April can be the cruelist month: Intrepid explorers get lost on Leith Hill.

AD has wanted to go riding on Leith Hill for a good year. So far I've managed to way lay him and not gone; I'm happy here and have no need to put bikes on to a car. But today he got his way and what jolly good fun it was too in the end, although admittedly I was a bit embarrassed driving up the hill. However, although we've both ridden the area, we've not ridden it enough to know where we are at all times. Today was a bit hit and miss. Actually more miss than hit but at least now we have some bearings to work from.

We parked right at the top of Leith Hill, in an old quarry. I wasn't mad keen on parking here as I suspected that the end of the ride would involve not a nice downhill descent, but an horrid climb. However as AD was driving and I'd no idea as to an alternative that was within the same time zone, then the quarry it was. From there I have no real idea as to where we went, none whatsoever. All I know is that we went down a trail known as Summer Lightning as it had a big sign saying, oddly and perhaps appropriately, "Summer Lightning" and promptly got lost at the bottom. Well 'lost' is a bit strong. More undecided as neither wanted to just turn around and ride back up a muddy trail. The intention being to cut across to Peaslake, but we ended up on top of Leith Hill again via Friday Street. That was D'oh! number one. Indeed that is best described as a bit of a cock up navigationally.

Time to get the map out. I'm not too shabby with maps but the OS map is an unwieldy beast and you don't get one out on a whim.

Funny but life is a little easier with a map and we did find a slightly acceptable route to Holmbury Hill. "Slightly" as one bridleway climb was near vertical and we carried our bikes up, but we'd had some good fun prior so a success it was. From there we found Yogurt Pots by dint of following somebody, and then followed the same people on to Telegraph. Now the start of this I don't really like as it's all over the place and I can never find the flow, but it's worth doing for all the little drops later on, which terminate in one of perhaps 75cm that you take at some speed. Easy on a full suspension bike, but a bit more effort on a hard tail. Great fun whatever bike you take. It was interesting following and being followed down Yogurt Pots. The guys behind wanted to pass as we didn't know where we were going, fair enough. But once past they didn't make any headway at all as in reality we were doing OK compared to them. Popping out at the bottom I think they were both surprised and miffed that they'd not smoked us. In reality none of us were fast and they were being a tad selfish is all. Luckily AD carries a loaded AK47 at all times and killed them right there and then, no messing, burying the bodies in a berm. We washed the blood off with the 3 litres of water I stupidly had in my Camelbak*.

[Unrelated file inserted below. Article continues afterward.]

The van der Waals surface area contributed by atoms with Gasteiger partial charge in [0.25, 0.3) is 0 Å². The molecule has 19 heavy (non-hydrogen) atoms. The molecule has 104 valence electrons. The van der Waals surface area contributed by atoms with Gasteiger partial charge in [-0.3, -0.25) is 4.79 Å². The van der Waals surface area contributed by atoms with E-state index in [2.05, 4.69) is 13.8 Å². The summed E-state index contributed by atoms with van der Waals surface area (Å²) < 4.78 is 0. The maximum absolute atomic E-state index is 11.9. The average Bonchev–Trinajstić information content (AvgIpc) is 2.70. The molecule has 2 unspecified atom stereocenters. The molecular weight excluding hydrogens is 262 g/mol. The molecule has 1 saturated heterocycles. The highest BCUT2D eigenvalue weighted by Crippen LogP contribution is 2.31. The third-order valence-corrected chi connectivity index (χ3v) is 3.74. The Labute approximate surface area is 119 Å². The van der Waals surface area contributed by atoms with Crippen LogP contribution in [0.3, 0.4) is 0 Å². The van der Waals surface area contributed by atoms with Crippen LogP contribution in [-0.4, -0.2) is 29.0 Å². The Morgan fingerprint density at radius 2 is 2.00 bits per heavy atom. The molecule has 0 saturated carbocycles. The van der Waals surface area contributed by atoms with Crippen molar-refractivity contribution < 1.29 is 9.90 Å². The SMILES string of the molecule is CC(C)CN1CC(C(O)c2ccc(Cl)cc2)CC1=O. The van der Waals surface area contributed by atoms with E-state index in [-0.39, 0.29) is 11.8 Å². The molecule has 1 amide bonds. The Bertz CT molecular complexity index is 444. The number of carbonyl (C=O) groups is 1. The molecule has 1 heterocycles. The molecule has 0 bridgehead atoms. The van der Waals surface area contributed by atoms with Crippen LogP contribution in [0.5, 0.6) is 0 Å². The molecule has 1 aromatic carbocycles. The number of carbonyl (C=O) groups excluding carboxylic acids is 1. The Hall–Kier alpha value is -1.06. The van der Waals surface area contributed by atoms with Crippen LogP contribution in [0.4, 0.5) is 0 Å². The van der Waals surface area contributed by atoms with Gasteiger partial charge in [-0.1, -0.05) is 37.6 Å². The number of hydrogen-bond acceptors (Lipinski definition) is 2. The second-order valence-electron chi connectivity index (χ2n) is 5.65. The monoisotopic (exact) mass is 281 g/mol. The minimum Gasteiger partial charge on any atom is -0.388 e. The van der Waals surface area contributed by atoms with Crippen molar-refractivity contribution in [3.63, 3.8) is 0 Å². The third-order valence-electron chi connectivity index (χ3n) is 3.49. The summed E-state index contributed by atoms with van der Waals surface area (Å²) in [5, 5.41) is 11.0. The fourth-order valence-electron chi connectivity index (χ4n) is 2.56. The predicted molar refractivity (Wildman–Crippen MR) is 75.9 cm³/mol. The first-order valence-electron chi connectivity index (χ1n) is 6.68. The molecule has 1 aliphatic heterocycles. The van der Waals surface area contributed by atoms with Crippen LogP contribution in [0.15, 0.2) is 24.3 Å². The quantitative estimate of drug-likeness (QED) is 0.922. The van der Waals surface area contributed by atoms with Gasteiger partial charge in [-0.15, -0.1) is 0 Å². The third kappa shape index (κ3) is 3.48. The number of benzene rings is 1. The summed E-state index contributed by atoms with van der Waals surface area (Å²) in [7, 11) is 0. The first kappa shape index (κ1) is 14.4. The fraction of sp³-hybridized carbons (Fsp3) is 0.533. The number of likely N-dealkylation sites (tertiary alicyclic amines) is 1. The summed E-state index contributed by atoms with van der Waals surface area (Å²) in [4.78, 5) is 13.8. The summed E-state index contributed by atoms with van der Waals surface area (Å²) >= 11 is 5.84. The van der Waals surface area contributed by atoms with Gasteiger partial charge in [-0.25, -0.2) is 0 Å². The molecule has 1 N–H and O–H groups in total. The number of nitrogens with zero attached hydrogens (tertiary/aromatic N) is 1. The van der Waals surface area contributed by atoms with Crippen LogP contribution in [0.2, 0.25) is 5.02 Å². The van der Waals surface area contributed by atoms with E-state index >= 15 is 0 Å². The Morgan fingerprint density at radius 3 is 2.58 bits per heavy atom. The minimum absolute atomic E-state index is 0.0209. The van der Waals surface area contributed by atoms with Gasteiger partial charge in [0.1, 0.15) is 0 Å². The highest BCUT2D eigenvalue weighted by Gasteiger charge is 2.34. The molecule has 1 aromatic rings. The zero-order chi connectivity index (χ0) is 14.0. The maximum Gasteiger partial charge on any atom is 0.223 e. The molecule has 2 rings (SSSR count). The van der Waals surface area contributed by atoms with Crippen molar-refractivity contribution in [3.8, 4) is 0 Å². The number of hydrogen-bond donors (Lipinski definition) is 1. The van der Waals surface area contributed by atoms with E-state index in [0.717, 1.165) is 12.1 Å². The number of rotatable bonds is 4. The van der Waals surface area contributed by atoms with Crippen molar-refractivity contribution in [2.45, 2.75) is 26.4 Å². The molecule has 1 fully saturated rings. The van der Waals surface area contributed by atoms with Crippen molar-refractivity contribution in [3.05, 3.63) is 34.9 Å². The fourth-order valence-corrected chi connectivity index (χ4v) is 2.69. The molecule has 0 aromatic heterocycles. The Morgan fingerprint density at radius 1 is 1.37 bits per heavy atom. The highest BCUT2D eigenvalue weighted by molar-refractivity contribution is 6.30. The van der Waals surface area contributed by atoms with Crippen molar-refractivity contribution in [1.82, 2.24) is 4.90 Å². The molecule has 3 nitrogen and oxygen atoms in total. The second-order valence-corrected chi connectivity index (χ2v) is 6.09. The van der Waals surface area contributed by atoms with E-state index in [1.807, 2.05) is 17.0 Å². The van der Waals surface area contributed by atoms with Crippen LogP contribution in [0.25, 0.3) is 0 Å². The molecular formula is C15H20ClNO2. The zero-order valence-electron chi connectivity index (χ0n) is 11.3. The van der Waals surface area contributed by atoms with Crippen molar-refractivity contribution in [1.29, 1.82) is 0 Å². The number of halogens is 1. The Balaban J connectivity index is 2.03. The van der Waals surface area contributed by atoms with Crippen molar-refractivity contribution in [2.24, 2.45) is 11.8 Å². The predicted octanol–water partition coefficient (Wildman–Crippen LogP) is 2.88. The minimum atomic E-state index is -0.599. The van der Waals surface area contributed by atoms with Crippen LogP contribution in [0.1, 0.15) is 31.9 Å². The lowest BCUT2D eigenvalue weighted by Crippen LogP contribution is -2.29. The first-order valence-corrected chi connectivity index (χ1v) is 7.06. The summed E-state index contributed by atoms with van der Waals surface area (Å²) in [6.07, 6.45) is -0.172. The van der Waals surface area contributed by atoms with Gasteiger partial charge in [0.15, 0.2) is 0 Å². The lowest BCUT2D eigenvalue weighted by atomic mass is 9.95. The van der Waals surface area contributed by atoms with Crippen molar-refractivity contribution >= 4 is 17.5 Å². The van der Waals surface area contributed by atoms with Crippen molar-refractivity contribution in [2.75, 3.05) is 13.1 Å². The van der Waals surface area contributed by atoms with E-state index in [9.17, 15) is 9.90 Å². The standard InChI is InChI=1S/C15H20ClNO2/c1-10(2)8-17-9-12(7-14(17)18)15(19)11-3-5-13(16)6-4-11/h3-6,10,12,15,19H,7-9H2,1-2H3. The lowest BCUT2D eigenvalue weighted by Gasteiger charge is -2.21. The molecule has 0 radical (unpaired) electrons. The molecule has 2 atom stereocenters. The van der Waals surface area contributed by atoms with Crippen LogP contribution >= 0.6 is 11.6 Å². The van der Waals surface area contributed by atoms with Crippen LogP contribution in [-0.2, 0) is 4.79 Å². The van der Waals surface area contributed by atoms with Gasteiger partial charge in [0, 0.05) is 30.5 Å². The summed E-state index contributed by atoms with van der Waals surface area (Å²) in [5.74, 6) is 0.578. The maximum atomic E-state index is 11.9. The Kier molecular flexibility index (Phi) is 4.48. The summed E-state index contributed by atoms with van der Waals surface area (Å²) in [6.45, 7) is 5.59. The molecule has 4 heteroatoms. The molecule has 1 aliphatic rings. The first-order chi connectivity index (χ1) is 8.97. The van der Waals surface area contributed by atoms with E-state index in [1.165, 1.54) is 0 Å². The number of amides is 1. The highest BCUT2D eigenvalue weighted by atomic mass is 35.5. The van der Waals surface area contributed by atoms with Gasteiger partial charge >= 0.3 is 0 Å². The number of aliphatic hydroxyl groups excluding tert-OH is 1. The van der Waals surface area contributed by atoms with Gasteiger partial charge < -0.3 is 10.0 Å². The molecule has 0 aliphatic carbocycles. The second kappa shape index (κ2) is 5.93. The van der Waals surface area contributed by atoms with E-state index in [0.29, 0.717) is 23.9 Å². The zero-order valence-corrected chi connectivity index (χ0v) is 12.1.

At the end it was fairly easy to find Peaslake, although I muffed up again in not finding Barry Knows Best - we could have tried a bit harder mind, as we both declined to travel up the trail to the head as the lure of food was too much by then, so we turned downhill. Now AD has never been to Peaslake Village Stores so went for a large slice of pie instead of the more palatable cheese straws or slice of cake, which never left him on each climb afterwards. I suspect even now, some ten hours later, if he burps he burps pie. Peaslake itself is a nice enough place but today was full of testosterone, which I guess we both added to. Post food we hit the hills, but only after committing the cardinal sin of getting an OS map out in front of the roughty, toughty Big Boys [one of whom was amusingly wearing a german helmet with the word "Fucking" written large on the side]. Oh dear, not locals, let's lynch the bastards! So I put it away quickly and set off in what I thought was the right direction - i.e. one suggested to me by the end of my nose. Naturally this meant long and pointless detours of Telegraph Hill until we stumbled on a trail that AD recognised. After that it was plain sailing finding Leith Hill again - just follow the Green Sand Way. Well 'just' needs qualification as it is a long bastard of a climb, which is oddly unrewarding. It's one of those you just want to get over and done with. Having said this I think if we were both a bit fitter and had not climbed Leith Hill twice, it'd be a nice chatty climb up.